NASA Administrator Jim Bridenstine’s proposal to look into the possibility of selling “naming rights” for NASA rockets and spacecraft has garnered a lot of interest — in the media at least.

The idea is hardly new.  After we reported on Bridenstine’s interest, expressed at an August meeting of the NASA Advisory Council (NAC), a friend sent us this vintage spoof image from an earlier debate on this topic of what can happen if the idea got out of control.

The provenance of the image is unknown, but based on the logos, we and some of our Twitter followers (@SpcPlcyOnline) narrowed the timing down to 1995-1996.  If anyone knows who created it, please let us know ( so we can give credit where credit is due.  It’s hilarious!

Three of our space reporter colleagues have independently taken a look at ads in space since Bridenstine brought it back up.

  • Marina Koren at The Atlantic, with an opinion piece: NASA’s Space Probes Shouldn’t be Tacky Billboards []
  • Chris Davenport at The Washington PostWhy NASA’s Next Rockets May Say Budweiser on the Side []
  • Loren Grush at The Verge:  Product Placement May Help Power NASA’s Next Big Space Mission []

All good reads and contain interesting comparisons with what other countries do.

UAE Astronauts

Meanwhile, the United Arab Emirates (UAE) has selected its first two astronauts, one of whom will fly to the ISS in April 2019 on Soyuz MS-12.  The other will be his backup.

Hazza Al Mansouri, 34, and Sultan Al Nayadi, 37, were chosen from more than 4,000 applicants according to the UAE’s Khaleej Times.  Al Mansouri is a fighter pilot. Al Nayadi has a doctorate in Data Leakage Prevention Techniques and a master’s in Information and Network Security from Griffith University in Australia, and a bachelor’s in Electronics and Communications Engineering from Brighton University in the UK. []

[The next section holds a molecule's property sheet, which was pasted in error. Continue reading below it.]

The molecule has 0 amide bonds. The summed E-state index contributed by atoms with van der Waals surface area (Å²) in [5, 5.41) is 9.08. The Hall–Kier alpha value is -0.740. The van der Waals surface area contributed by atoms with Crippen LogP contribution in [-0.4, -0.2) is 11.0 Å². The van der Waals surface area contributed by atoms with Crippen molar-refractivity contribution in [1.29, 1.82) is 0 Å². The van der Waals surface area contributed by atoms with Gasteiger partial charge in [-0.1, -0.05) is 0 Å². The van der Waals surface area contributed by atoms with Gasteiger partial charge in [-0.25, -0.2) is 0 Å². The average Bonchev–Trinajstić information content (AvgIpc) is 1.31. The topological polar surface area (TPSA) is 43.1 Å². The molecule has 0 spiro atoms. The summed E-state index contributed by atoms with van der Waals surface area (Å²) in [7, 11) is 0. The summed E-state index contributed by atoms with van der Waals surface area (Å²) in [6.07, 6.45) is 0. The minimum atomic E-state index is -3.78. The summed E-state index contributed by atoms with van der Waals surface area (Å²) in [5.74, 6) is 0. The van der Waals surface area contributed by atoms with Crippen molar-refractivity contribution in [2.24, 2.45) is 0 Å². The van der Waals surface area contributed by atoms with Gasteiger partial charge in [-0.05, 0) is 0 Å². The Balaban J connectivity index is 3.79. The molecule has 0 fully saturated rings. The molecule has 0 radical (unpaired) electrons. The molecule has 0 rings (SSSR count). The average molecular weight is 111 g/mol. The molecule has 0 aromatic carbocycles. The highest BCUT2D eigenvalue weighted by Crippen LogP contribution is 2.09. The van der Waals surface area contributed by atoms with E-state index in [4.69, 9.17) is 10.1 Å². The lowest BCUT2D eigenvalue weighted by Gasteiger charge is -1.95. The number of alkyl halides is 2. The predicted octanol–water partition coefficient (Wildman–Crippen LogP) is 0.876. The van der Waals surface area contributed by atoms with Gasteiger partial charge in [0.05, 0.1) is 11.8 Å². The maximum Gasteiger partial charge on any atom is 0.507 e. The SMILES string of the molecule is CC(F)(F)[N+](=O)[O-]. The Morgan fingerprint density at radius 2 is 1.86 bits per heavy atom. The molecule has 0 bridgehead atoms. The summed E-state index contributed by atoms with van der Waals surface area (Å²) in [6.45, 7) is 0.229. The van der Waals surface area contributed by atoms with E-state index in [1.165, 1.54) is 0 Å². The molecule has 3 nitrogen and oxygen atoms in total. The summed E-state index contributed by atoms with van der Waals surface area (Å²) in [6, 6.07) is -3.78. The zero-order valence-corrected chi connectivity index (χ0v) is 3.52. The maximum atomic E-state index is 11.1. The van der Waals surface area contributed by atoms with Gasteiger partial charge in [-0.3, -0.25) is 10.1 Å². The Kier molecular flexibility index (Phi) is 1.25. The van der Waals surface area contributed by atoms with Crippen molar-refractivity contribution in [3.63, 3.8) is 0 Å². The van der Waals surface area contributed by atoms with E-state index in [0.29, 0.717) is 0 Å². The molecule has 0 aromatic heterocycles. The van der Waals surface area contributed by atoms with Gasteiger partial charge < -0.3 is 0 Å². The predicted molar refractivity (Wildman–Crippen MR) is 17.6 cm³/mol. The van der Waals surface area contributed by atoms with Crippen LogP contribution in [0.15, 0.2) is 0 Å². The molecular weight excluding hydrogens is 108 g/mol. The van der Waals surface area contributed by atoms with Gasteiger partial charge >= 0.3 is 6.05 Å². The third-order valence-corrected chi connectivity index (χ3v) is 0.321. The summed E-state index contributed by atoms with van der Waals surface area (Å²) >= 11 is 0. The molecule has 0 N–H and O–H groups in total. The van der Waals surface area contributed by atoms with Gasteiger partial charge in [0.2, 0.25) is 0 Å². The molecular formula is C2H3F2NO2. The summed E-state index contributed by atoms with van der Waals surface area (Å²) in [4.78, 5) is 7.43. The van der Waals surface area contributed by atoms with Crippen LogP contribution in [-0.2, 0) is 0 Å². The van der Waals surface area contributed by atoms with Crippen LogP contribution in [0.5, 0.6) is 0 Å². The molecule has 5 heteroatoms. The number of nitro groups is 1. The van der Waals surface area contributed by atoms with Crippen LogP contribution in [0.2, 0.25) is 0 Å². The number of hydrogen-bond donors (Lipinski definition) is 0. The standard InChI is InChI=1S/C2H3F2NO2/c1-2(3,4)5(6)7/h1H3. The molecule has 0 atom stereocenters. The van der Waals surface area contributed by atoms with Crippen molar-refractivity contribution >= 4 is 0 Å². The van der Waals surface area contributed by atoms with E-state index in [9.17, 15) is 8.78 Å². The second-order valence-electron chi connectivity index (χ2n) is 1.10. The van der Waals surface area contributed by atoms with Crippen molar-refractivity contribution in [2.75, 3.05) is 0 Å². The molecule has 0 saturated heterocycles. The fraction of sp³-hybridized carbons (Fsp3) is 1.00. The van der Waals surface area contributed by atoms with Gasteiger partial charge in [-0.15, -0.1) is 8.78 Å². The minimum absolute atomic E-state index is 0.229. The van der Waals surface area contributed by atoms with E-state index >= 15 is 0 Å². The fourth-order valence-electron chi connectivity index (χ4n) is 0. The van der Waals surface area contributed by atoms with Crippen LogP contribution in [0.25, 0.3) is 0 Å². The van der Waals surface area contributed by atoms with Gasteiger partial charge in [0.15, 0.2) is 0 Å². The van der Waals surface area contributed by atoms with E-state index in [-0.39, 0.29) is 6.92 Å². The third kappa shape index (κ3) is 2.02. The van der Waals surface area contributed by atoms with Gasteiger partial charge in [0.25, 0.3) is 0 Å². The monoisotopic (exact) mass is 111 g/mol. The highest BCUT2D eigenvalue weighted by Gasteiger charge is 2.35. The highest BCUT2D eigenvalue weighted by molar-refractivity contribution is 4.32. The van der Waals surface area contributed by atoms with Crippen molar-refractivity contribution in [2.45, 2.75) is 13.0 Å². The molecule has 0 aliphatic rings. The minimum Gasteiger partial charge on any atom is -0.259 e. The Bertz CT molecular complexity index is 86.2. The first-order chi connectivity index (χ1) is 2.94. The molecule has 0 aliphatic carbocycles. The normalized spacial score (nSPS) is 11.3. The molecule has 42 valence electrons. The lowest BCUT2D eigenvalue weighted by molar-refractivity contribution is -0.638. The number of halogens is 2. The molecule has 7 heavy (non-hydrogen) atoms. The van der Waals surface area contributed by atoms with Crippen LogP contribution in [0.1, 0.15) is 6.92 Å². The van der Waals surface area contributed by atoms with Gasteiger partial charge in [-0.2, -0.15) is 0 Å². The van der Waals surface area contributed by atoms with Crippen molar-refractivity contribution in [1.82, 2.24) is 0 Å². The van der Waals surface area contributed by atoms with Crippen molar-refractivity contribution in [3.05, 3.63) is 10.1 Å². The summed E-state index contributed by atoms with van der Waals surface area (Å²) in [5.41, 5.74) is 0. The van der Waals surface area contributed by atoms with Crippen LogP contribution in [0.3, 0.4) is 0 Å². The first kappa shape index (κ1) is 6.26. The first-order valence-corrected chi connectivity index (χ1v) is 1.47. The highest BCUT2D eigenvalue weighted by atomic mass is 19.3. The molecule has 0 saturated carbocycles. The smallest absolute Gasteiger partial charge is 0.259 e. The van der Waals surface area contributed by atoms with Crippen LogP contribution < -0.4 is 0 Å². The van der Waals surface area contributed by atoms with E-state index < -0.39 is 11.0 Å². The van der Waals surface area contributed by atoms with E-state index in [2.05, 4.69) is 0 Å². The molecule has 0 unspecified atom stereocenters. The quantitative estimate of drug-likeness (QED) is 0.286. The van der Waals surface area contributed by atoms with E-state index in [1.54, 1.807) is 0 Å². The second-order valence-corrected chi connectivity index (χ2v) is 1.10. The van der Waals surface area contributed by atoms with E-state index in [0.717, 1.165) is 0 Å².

His Highness Sheikh Mohammed bin Rashid Al Maktoum, Vice-President and Prime Minister of the UAE and Ruler of Dubai tweeted the news last week.

Russia’s Soyuz spacecraft can carry up to three people, at least one of whom is Russian.  NASA has been buying any extra available seats since it terminated the space shuttle program in 2011 to take not only NASA astronauts, but those from Canada, Japan and Europe to and from ISS pursuant to its obligations under the Intergovernmental Agreement (IGA) that governs the program.  (The IGA was negotiated at a time when NASA expected to operate the shuttle throughout the space station’s lifetime. It could carry up to eight astronauts, so agreeing to ferry astronauts from its non-Russian partners was not a problem.)

NASA’s contract with Russia is coming to an end, however.  New U.S. “commercial crew” systems built by Boeing and SpaceX are expected to be ready sometime next year. That means Russia can resume selling seats to others and the UAE appears to be the first customer.  NASA will still use some of the seats in 2019, but not all of them.  In fact, a NASA astronaut will be on Soyuz MS-12, too.

The UAE Space Agency was created in 2014.  It also plans to launch a robotic spacecraft to Mars.  Named Hope, it will arrive in 2021 to coincide with the 50th anniversary of the founding of the UAE.